The one name that is most associated with the cultural turn is Andre Lefevere's. His base was Even-Zohar's polysystem theory, but Lefevere moved away from it quite soon. Born in Belgium, educated in England and working in many languages, Lefevere was a polyglot interested in comparative literature. His theories on translation stemmed from his experience as translator; in fact, it was his firm conviction that theory should be rooted in practice, especially in the field of translation studies. His major contribution to the field of translation studies was the emphasis on the cultural component of translation activity. His most prominent works, besides numerous papers in journals, are Translation, Rewriting and the Manipulation of Literary Fame, Translation, History and Culture, an anthology co-edited with Susan Bassnett, and an edited anthology of writings on translation, Translation, History, Culture .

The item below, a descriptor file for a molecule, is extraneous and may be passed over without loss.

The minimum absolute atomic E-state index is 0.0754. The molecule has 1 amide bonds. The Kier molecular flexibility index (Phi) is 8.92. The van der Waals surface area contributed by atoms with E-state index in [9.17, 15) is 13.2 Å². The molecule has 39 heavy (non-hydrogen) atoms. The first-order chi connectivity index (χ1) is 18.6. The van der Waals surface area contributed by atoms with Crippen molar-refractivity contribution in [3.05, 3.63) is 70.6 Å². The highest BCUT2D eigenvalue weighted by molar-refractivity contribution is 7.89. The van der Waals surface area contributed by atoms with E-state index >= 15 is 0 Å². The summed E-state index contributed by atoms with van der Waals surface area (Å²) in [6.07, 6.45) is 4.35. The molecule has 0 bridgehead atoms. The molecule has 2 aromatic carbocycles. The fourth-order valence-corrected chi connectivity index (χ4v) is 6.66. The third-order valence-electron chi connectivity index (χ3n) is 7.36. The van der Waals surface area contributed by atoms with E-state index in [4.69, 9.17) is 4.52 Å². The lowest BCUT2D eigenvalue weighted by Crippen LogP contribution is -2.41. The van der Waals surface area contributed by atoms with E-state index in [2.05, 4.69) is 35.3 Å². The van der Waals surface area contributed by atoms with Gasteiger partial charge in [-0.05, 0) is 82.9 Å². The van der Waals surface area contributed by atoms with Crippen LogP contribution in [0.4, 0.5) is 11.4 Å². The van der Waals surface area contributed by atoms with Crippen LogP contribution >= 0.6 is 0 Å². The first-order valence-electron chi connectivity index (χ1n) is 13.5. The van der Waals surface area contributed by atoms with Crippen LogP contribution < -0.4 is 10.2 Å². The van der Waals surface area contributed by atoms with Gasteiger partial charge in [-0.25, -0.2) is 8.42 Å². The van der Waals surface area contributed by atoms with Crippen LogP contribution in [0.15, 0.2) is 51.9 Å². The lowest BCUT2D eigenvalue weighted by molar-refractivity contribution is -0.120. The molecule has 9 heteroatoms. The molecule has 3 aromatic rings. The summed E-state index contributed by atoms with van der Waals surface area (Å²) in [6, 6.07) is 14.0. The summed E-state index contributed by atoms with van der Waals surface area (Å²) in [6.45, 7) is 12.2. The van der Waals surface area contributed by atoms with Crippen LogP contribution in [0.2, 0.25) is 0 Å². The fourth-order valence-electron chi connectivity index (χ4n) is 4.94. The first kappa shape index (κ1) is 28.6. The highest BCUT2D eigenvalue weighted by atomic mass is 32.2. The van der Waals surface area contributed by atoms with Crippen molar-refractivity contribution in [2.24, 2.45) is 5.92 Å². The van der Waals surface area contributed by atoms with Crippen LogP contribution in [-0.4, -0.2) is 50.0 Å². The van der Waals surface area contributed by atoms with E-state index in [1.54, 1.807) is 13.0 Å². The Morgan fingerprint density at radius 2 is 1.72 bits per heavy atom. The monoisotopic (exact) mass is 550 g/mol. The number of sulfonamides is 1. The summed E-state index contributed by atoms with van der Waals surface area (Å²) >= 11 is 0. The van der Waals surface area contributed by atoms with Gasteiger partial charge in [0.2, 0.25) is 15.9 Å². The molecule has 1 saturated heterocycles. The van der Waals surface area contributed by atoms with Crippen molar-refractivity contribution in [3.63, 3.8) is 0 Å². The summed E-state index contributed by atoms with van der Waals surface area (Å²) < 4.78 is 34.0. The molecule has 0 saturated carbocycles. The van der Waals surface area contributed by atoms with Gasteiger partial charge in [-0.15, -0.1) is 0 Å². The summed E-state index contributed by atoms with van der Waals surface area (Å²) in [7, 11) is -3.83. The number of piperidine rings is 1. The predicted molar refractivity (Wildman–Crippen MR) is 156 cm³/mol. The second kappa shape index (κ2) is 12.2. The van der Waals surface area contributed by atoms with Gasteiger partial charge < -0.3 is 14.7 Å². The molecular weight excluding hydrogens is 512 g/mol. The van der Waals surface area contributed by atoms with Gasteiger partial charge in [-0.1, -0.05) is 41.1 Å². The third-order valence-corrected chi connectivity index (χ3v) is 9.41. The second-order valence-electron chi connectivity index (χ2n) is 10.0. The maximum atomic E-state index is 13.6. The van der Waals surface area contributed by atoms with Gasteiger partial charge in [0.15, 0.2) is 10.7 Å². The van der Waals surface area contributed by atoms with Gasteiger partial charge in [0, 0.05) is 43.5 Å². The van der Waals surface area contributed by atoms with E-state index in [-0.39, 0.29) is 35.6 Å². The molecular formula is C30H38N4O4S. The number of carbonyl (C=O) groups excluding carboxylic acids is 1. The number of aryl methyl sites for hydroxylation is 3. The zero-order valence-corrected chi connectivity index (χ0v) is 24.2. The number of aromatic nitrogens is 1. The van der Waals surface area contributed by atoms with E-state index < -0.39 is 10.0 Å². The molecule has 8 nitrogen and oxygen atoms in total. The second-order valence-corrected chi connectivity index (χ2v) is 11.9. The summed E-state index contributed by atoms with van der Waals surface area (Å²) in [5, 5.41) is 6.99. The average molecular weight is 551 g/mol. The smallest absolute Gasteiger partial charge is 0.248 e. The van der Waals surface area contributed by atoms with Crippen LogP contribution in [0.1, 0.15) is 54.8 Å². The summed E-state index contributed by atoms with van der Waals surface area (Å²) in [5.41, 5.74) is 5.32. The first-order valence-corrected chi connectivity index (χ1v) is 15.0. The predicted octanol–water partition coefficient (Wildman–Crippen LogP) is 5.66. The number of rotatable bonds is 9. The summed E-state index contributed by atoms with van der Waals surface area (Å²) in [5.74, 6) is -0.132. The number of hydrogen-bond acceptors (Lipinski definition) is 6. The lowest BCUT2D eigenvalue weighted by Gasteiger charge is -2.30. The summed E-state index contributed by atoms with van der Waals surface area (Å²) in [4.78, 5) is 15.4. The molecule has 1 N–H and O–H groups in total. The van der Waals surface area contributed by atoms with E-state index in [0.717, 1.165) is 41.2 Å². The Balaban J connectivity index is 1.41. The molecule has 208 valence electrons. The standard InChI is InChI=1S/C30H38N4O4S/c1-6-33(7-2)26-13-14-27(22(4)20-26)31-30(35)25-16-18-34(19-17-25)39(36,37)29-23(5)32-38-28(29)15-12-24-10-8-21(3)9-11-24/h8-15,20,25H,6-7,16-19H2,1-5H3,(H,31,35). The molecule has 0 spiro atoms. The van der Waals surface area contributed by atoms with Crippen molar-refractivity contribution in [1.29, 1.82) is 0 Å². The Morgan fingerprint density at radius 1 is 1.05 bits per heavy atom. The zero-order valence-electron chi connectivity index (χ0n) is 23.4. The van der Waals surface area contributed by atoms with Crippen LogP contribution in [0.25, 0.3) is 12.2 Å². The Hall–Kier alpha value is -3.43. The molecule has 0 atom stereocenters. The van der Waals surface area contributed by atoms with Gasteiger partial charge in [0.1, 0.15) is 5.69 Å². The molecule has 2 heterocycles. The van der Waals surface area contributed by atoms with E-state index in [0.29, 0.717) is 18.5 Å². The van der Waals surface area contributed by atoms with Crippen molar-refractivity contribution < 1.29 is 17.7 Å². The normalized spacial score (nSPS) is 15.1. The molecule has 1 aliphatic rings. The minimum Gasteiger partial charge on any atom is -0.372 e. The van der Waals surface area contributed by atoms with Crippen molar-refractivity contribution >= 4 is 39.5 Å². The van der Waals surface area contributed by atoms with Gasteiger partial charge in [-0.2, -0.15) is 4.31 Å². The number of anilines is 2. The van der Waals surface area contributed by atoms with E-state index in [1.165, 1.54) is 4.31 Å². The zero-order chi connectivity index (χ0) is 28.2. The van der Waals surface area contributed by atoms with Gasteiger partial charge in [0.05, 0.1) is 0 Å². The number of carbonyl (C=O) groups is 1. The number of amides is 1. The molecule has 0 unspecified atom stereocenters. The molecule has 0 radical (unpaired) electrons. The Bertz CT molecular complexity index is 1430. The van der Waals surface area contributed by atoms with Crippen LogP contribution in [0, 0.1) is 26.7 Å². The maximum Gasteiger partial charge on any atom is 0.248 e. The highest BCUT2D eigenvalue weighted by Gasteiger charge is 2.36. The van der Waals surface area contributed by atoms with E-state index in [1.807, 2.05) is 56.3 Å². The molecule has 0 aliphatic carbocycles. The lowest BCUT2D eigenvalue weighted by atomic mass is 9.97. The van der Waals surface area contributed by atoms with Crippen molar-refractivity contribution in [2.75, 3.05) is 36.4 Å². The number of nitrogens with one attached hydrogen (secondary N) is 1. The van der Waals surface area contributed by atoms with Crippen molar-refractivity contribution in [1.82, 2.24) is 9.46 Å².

Lefevere's work in translation began in the 1980s with essays that he wrote on the subject. In one of them he introduced the concept of refracted texts. What he meant by refraction was “the adaptation of a work of literature to a different audience, with the intention of influencing the way in which that audience reads the work” (“Mother Courage's Cucumbers”: 235). The most obvious form of refraction, according to him, was translation. A writer's work is understood always by refractions, or through “misunderstandings and misconceptions”, according to Lefevere. He states: “Writers and their work are always understood and conceived against a certain background or, if you will, are refracted through a certain spectrum, just as their work itself can refract previous works through a certain spectrum” (234). A translation becomes a refraction because the source text is processed through the understanding of the translator, or in other words, the work is refracted through the prism of the translator. The way the text is refracted rests on extra-literary factors like the culture and society that the translator is part of. Lefevere's essay “Mother Courage's Cucumbers: Text, System and Refraction in a Theory of Literature” is an analysis of the way Brecht was translated into English to suit the receptor culture and its ideology.